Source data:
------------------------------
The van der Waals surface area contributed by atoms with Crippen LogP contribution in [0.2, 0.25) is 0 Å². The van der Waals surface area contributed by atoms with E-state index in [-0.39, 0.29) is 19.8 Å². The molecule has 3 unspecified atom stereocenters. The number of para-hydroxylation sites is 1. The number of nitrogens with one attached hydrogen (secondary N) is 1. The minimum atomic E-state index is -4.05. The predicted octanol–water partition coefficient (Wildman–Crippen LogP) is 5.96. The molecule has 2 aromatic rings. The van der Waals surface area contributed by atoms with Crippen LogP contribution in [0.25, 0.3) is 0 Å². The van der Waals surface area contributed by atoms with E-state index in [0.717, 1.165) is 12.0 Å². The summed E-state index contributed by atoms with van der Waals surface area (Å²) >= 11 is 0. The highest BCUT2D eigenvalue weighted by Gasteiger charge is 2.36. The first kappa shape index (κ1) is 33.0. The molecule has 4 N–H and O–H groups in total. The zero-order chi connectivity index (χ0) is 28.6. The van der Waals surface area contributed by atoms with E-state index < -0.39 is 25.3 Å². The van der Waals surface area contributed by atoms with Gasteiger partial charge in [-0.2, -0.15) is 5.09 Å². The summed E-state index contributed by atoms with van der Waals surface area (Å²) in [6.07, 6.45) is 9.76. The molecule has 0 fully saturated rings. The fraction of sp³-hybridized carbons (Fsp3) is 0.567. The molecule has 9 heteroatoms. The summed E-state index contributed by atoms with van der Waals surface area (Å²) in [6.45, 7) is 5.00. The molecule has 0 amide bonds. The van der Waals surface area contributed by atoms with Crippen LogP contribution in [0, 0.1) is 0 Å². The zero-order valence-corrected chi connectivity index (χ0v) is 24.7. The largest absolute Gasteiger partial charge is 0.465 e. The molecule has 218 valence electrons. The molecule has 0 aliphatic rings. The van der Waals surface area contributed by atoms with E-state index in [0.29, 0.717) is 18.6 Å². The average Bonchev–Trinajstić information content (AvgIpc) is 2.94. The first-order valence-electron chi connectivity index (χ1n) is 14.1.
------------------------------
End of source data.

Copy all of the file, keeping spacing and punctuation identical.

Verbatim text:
The van der Waals surface area contributed by atoms with Crippen LogP contribution in [0.2, 0.25) is 0 Å². The van der Waals surface area contributed by atoms with E-state index in [-0.39, 0.29) is 19.8 Å². The molecule has 3 unspecified atom stereocenters. The number of para-hydroxylation sites is 1. The number of nitrogens with one attached hydrogen (secondary N) is 1. The minimum atomic E-state index is -4.05. The predicted octanol–water partition coefficient (Wildman–Crippen LogP) is 5.96. The molecule has 2 aromatic rings. The van der Waals surface area contributed by atoms with Crippen LogP contribution in [0.25, 0.3) is 0 Å². The van der Waals surface area contributed by atoms with E-state index in [0.717, 1.165) is 12.0 Å². The summed E-state index contributed by atoms with van der Waals surface area (Å²) >= 11 is 0. The highest BCUT2D eigenvalue weighted by Gasteiger charge is 2.36. The first kappa shape index (κ1) is 33.0. The molecule has 4 N–H and O–H groups in total. The zero-order chi connectivity index (χ0) is 28.6. The van der Waals surface area contributed by atoms with E-state index < -0.39 is 25.3 Å². The van der Waals surface area contributed by atoms with Gasteiger partial charge in [-0.2, -0.15) is 5.09 Å². The summed E-state index contributed by atoms with van der Waals surface area (Å²) in [6.07, 6.45) is 9.76. The molecule has 0 fully saturated rings. The fraction of sp³-hybridized carbons (Fsp3) is 0.567. The molecule has 9 heteroatoms. The summed E-state index contributed by atoms with van der Waals surface area (Å²) in [6.45, 7) is 5.00. The molecule has 0 amide bonds. The van der Waals surface area contributed by atoms with Crippen LogP contribution in [0, 0.1) is 0 Å². The zero-order valence-corrected chi connectivity index (χ0v) is 24.7. The largest absolute Gasteiger partial charge is 0.465 e. The molecule has 218 valence electrons. The molecule has 0 aliphatic rings. The van der Waals surface area contributed by atoms with E-state index in [0.29, 0.717) is 18.6 Å². The average Bonchev–Trinajstić information content (AvgIpc) is 2.94. The first-order valence-electron chi connectivity index (χ1n) is 14.1.